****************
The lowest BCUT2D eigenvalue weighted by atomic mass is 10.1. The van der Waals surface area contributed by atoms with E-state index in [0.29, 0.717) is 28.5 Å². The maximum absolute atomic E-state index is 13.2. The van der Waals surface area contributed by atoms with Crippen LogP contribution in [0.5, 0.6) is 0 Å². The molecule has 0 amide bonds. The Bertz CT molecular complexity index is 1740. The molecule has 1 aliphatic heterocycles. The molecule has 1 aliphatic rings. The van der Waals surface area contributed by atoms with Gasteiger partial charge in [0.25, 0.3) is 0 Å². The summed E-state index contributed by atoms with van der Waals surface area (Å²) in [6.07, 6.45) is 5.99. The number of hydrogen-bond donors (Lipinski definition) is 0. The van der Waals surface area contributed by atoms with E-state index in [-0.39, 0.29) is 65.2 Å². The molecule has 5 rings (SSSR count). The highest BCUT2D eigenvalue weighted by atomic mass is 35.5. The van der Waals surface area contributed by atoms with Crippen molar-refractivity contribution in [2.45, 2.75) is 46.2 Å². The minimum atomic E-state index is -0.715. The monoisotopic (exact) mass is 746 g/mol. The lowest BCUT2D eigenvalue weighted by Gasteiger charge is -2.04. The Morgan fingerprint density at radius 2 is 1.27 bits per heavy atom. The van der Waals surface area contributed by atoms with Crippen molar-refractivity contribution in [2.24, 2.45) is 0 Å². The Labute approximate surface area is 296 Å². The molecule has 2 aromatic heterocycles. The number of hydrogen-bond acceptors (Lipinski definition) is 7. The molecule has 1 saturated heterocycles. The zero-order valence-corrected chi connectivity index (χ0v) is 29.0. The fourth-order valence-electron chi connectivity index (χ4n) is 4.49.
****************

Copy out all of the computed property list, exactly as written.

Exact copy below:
The lowest BCUT2D eigenvalue weighted by atomic mass is 10.1. The van der Waals surface area contributed by atoms with E-state index in [0.29, 0.717) is 28.5 Å². The maximum absolute atomic E-state index is 13.2. The van der Waals surface area contributed by atoms with Crippen LogP contribution in [0.5, 0.6) is 0 Å². The molecule has 0 amide bonds. The Bertz CT molecular complexity index is 1740. The molecule has 1 aliphatic heterocycles. The molecule has 1 aliphatic rings. The van der Waals surface area contributed by atoms with Gasteiger partial charge in [0.25, 0.3) is 0 Å². The summed E-state index contributed by atoms with van der Waals surface area (Å²) in [6.07, 6.45) is 5.99. The number of hydrogen-bond donors (Lipinski definition) is 0. The van der Waals surface area contributed by atoms with E-state index in [-0.39, 0.29) is 65.2 Å². The molecule has 5 rings (SSSR count). The highest BCUT2D eigenvalue weighted by atomic mass is 35.5. The van der Waals surface area contributed by atoms with Crippen molar-refractivity contribution in [2.45, 2.75) is 46.2 Å². The minimum atomic E-state index is -0.715. The monoisotopic (exact) mass is 746 g/mol. The lowest BCUT2D eigenvalue weighted by Gasteiger charge is -2.04. The Morgan fingerprint density at radius 2 is 1.27 bits per heavy atom. The van der Waals surface area contributed by atoms with Crippen molar-refractivity contribution in [2.24, 2.45) is 0 Å². The Labute approximate surface area is 296 Å². The molecule has 2 aromatic heterocycles. The number of hydrogen-bond acceptors (Lipinski definition) is 7. The molecule has 1 saturated heterocycles. The zero-order valence-corrected chi connectivity index (χ0v) is 29.0. The fourth-order valence-electron chi connectivity index (χ4n) is 4.49.